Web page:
In 1926 he met Krishna Menon who studied with him at LSE. Through his friendship with Menon Laski became closely involved with the India League. Laski was a staunch supporter of India’s move towards independence and argued for India’s right to self-determination. After his return from the US, he and Bertrand Russell spoke at election rallies for Shapurji Saklatvala. Laski’s commitment to India is derived from the case O’Dwyer v. Nair, a libel case O’Dwyer brought against Sankaran Nair, where he sat on the jury.

Laski’s influence on Menon was huge. Indeed heprobably learnt his socialism from his professor. Their relationship went beyond the teacher-student connection, as Laski and his wife took an interest in the welfare of Menon who was prone to depression. Laski met Gandhi and Nehru through Menon and the India League. In turn, Menon could always count on Laski’s support, and he would often give speeches in front of students, or speak at rallies or lobbied the Labour Party. In spring 1930, Laski was asked by Sankey to help with the planning for the Round Table Conference which would deal with the principles of a federal constitution. During the 1931 second Round Table Conference, Laski was closely involved in negotiations, especially on constitutional questions relating to political control of a possible federal Indian army; he also worked on a criminal code and its implementation. Sankey also asked Laski to negotiate with Gandhi and the Agha Khan on the future constitutional status of religion. Yet these efforts failed. Gandhi admired Laski’s commitment to Indian freedom and he often recommended students to study with him. Together with Victor Gollancz and John Strachey he launched the Left Book Club, with which many South Asian writers and activists, such as Mulk Raj Anand, Indira Nehru (Gandhi), and Jawaharlal Nehru also became involved. Laski was elected to the constituency section of the Labour Party national executive committee in 1937, on which he served for 12 consecutive years. He died in 1950.

Published works: 

Authority in the Modern State (London: Oxford University Press, 1919)

Political Thought in England: Locke to Bentham (London: Oxford University Press, 1920)

The Foundations of Sovereignty, and Other Essays (London: Allen and Unwin, 1922)

A Grammar of Politics (London: Allen and Unwin,1925)

Communism (Williams and Norgate, 1927)

Democracy in Crisis (London: Allen and Unwin, 1933)

The State in Theory and Practice (London: Allen and Unwin,1935)

The Rise of European Liberalism: An Essay in Interpretation (London: Allen and Unwin, 1936)

Parliamentary Government in England: A Commentary (London: Allen and Unwin, 1938)

The Danger of Being a Gentleman, and Other Essays (London: Allen and Unwin, 1939)

The American Presidency: An Interpretation (London: Allen and Unwin, 1940)

Reflections on the Revolution of Our Time (London: Allen and Unwin,1943)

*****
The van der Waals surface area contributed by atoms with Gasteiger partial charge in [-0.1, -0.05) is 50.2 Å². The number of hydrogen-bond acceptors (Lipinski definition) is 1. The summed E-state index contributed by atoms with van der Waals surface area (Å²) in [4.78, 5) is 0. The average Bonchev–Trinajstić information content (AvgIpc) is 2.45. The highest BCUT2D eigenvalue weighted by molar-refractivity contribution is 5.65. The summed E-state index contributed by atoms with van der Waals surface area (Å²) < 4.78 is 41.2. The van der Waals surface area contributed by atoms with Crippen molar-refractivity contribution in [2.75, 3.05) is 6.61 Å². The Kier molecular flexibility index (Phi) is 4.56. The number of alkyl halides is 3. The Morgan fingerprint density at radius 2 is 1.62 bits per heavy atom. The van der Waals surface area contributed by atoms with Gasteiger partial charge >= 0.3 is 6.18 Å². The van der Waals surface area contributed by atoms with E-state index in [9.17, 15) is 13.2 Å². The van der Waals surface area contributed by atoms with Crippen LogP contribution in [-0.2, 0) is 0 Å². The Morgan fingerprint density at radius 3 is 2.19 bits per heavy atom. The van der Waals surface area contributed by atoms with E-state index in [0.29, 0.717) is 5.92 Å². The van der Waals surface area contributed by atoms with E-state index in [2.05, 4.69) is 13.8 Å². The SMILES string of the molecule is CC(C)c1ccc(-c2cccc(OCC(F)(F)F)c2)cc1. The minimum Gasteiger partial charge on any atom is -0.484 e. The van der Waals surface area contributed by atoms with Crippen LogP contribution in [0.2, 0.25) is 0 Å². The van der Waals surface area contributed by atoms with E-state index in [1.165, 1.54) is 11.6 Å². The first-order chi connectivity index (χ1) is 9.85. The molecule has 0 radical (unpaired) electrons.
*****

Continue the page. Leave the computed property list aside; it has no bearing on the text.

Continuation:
Faith, Reason, and Civilization: An Essay in Historical Analysis (London: Gollancz, 1944)

The Secret Battalion: An Examination of the Communist Attitude to the Labour Party (London: Labour Publications Department, 1946)

American Democracy: A Commentary and Interpretation (London: Allen and Unwin, 1948)



Laski’s speech to the Indian independence anniversary celebration in London in 1949.

Date of birth: 
30 Jun 1893
Contributions to periodicals: 

‘The India Report’, Nation 140 (2 January 1935)

‘India at the Crossroads’, Yale Review (21 March 1932)

‘The Labour Party and the Left Book Club’, Left News (August 1937)

The Listener


I do not know how many times I have gone to meetings that I did not want to attend, have made speeches that I did not want to make, have written articles that I had no time to write, because I was under the grim control of the irrepressible embodiment of the will of India to be free, and I look back and what I owe Krishna Menon for having made me attend as a member of his army is a debt that I can never repay.

Secondary works: 

Deane, Herbert A., The Political Ideas of Harold J. Laski (New York: Columbia Uiversty Press, 1955)

Kramnick, Isaac and Sheerman, Barry, Harold Laski: A Life on the Left (New York: Allen Lane/Penguin, 1993)

Newman, Michael, Harold Laski: A Political Biography (Basingstoke: Macmillan, 1993)

Martin, Kingsley, Harold Laski, 1893–1950: A Biographical Memoir (London: Gollancz, 1953)

Archive source: 

General correspondence and sundry materials, papers presented by Granville Eastwood in 1978 and 1981, correspondence between Harold and Frida Laski, University of Hull

3 Folders of Laski correspondence, drafts of manuscripts by Laski, International Institute of Social History, Amsterdam 

File of correspondence between Laski and the Labour Party, 1938-50, file on India, 1935-41, National Executive Committee Minutes and association papers, 1937-49, National Museum of Labour History, Manchester

L/I/1/1439, India Office Records, Asian and African Studies Reading Room, British Library, St Pancras

City of birth: 
Country of birth: 
Date of death: 
24 Mar 1950
Location of death: 
St Mary's Hospital, Paddington, London

Dadabhai Naoroji